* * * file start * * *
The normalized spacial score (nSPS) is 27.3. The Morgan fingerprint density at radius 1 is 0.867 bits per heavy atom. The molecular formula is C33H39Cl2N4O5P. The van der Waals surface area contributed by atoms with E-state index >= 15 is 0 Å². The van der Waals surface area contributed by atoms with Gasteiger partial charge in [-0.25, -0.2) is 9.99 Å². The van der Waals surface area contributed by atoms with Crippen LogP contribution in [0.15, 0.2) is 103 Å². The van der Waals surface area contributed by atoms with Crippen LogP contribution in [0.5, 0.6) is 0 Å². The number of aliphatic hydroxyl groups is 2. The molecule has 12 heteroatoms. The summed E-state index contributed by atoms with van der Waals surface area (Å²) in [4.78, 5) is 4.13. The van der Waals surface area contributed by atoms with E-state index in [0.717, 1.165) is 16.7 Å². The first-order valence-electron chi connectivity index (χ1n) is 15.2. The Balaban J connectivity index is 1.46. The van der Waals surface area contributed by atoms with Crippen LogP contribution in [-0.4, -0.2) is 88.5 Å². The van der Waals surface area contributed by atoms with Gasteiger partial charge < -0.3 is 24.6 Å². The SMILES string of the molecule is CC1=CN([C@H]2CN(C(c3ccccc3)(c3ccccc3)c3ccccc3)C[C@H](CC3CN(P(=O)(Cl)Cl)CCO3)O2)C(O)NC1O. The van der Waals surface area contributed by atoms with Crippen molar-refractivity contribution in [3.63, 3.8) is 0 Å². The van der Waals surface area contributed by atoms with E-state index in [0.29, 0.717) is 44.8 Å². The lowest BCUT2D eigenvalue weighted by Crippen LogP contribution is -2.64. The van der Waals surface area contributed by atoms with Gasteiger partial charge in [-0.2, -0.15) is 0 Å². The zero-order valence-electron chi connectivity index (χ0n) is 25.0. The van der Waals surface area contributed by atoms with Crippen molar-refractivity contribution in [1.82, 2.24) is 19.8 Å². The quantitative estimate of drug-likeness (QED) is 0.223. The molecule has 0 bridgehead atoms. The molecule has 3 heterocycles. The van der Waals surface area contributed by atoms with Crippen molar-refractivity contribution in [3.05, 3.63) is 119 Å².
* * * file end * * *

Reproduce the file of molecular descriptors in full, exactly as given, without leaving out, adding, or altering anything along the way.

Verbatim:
The normalized spacial score (nSPS) is 27.3. The Morgan fingerprint density at radius 1 is 0.867 bits per heavy atom. The molecular formula is C33H39Cl2N4O5P. The van der Waals surface area contributed by atoms with E-state index >= 15 is 0 Å². The van der Waals surface area contributed by atoms with Gasteiger partial charge in [-0.25, -0.2) is 9.99 Å². The van der Waals surface area contributed by atoms with Crippen LogP contribution in [0.15, 0.2) is 103 Å². The van der Waals surface area contributed by atoms with Crippen LogP contribution in [0.5, 0.6) is 0 Å². The number of aliphatic hydroxyl groups is 2. The molecule has 12 heteroatoms. The summed E-state index contributed by atoms with van der Waals surface area (Å²) in [4.78, 5) is 4.13. The van der Waals surface area contributed by atoms with E-state index in [0.717, 1.165) is 16.7 Å². The first-order valence-electron chi connectivity index (χ1n) is 15.2. The Balaban J connectivity index is 1.46. The van der Waals surface area contributed by atoms with Crippen LogP contribution in [-0.4, -0.2) is 88.5 Å². The van der Waals surface area contributed by atoms with Gasteiger partial charge < -0.3 is 24.6 Å². The SMILES string of the molecule is CC1=CN([C@H]2CN(C(c3ccccc3)(c3ccccc3)c3ccccc3)C[C@H](CC3CN(P(=O)(Cl)Cl)CCO3)O2)C(O)NC1O. The van der Waals surface area contributed by atoms with Crippen molar-refractivity contribution in [3.63, 3.8) is 0 Å². The van der Waals surface area contributed by atoms with E-state index in [0.29, 0.717) is 44.8 Å². The lowest BCUT2D eigenvalue weighted by Crippen LogP contribution is -2.64. The van der Waals surface area contributed by atoms with Gasteiger partial charge in [-0.2, -0.15) is 0 Å². The zero-order valence-electron chi connectivity index (χ0n) is 25.0. The van der Waals surface area contributed by atoms with Crippen molar-refractivity contribution in [1.82, 2.24) is 19.8 Å². The quantitative estimate of drug-likeness (QED) is 0.223. The molecule has 0 bridgehead atoms. The molecule has 3 heterocycles. The van der Waals surface area contributed by atoms with Crippen molar-refractivity contribution in [3.05, 3.63) is 119 Å².